Erik Satie: My kind of Barolo

I am still feeling a little giddy five hours after being swept of my feet by a quite unexpected Barolo. Over the last week or so I have been treated/subjected to the delights/posturing of a good few dozen Piemontese Nebbiolos at various tastings across the capital and none have stuck me half as much as the wine which prompted the following ramblings:

The Ghost of Erik Satie

Erik Satie, one of the most distinctive voices in modern music, thought that the greatest crime a composer can commit is to bore their audience. Satie’s music is notable for its lack of development, in that each piece presents the listener with a scene which is beautifully presented but never elaborated on. Within a very short space of time all that there is (indeed all that could possibly exist be in these little self-continued universes) is laid bare in a most candid and poignant manner. They come onto you like an apparition out of the darkness, offering a vision that is both familiar and strange. His works by no means lack weight and cannot be accused of just being fanciful ditties. Rather it is their clarity, lack of affectation that give them a sense of masslessness as they deftly skip to-and-fro between the cultural realities of fin de siè cle Europe and Satie’s own and our own phantasy world.

The Tomb of Richard Wagner

With a lot of these young Barolos and Barberescos, particularly the tannic 2006s, trying to get the most out of them from a couple of small sips at this early stage in their youth is more like casually listening to Wagner. Wagner demands time, patience and investment. Otherwise he is 2 parts boring and 3 parts preposterous. His is a “total art” for which one needs to prepare and brace oneself for.

What many people (and some winemakers, I dare say) do not seem understand about the grape is that it is not about brute power and concentration. Nebbiolo has, or should have, one of the most delicate, perplexing and transportative bouquets of any wine. Its heady sweet-savoury aromas when allowed to should have the ability defy description and any obvious or direct correspondence to objective earthly aromas.

For me the good Barolo has something ghostly about it – in its near transparency and ability speak of sensual zones removed from the fruit n’ soil realties of other wines. Yet, entirely of the spirit world it certainly is not – its formidable structure should mean that it has the uncanny ability to reach out, grip your throat seemingly from nowhere like a restless presence inhabiting the hidden in-between spaces of the world. In short, it is not entirely of this world and not entirely removed from it.

My kind of Barolo has much more of Satie about it than it does Wagner. My kind of Barolo is that of Anselma Giacomo.

Anselma Giacomo is a small producer that has been producing wines in the hills of Serralunga d’Alba since 1900. Unfortunately their wines as of yet are unavailable in the UK, but they are looking for the opportunities to export.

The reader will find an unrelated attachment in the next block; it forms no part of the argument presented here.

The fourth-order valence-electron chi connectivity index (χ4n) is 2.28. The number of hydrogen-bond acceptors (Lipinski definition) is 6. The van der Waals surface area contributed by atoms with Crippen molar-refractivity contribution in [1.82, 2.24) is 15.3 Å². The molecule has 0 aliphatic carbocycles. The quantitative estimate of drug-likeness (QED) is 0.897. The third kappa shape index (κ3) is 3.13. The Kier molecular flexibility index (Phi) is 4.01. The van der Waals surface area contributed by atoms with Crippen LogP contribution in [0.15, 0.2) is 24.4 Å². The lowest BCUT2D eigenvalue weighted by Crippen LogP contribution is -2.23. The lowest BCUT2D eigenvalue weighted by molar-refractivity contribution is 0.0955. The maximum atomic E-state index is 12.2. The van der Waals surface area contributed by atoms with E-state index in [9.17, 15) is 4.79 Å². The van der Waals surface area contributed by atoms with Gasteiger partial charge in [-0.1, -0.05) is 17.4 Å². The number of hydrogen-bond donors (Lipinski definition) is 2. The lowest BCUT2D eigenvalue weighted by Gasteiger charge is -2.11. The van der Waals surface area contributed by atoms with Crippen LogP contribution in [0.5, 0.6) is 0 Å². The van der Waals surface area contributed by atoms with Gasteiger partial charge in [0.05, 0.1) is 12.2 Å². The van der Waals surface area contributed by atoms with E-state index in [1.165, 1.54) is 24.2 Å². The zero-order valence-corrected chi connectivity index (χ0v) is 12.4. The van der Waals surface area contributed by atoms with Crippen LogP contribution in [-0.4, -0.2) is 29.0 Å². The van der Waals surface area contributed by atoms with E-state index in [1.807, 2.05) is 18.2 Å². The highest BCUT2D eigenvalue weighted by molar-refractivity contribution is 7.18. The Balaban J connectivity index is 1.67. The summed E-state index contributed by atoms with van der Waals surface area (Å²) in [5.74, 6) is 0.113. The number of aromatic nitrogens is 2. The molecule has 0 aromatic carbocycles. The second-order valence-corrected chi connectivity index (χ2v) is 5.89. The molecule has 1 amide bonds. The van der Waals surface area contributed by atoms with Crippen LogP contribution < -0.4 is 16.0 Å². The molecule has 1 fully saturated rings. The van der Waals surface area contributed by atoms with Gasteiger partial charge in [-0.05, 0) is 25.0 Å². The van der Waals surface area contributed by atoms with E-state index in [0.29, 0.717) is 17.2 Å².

Maria Anselma at today’s tasting showed me a photo of the snow-covered vineyards of Rionda in winter, pointing out her patch of vines next, those of (the fabulous) Massolino and a patch she said was not used by viticulture. “What do they grow there then?” I asked. “Strawberries” she replied, “the soil is also just right for them”. Either those are some bloody tasty (and expensive) strawberries or that is one hell of a stubborn farmer.

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Tengoku no Sake (Heaven’s Sake)

 I was a little tentative before going to the Kuromoto saké tasting at the Japan Foundation in London on the 15th of September. For quite some years I have been expounding the delights of Japanese rice wine to (mainly sceptical) friends and colleagues. Maintaining, as I did, that saké (or Nihonshu to give it its proper name – “sakéin Japanese referring to alcoholic beverages in general) could not only attain the levels of complexity as wine but that it could also boasts a similarly wide variety of styles.

Barrels of Dedicated Sake at a Tokyo Shrine

 The reason for my nervousness was that it had been about four years since I had lived in Japan and regularly partook in the national tipple. Since then, substituting teaching for a career in the wine industry, I like to think I have developed a slightly more critical palate, and so my worry was that my previous love of rice wine may turn out to be an unenlightened drinkers love of exotica?

I certainly didn’t want it to be a repeat (in reverse) of the time when I came back to England and realized that I had been talking nonsense when I told my Japanese friends and students that the eating habits of my fellow Brits wasn’t as primitive they assumed.

I am, however, pleased to say that my claims as to the relative merits of saké were not built upon either fetishism or mere nostalgia. Within the 200 different bottles on offer at the tasting there was evidence galore to support saké ’s claim to wine-like complexity. Both in terms of nose and palate most went beyond that level you get in simple wines when several static flavours are detectable and easily identified. Instead they had that ethereal quality which defies easy and immediate articulation, with the flavours and aromas continually shifting and developing within the space of a single sniff or sip. I must admit I found it an incredibly frustrating task to write detailed tasting notes as my previous wine experience seemed to constrain me, making me too eager to reach out for well-used adjectives that always seems to just miss the mark. Using a vinous vocabulary in the end saw me through but seemed a bit like using a tennis racket to play badminton. If forced to generalize we might say that where the ideal of fine wine is a play of between balance and depth. Whereas for premium Nihonshu is between balance and weightlessness.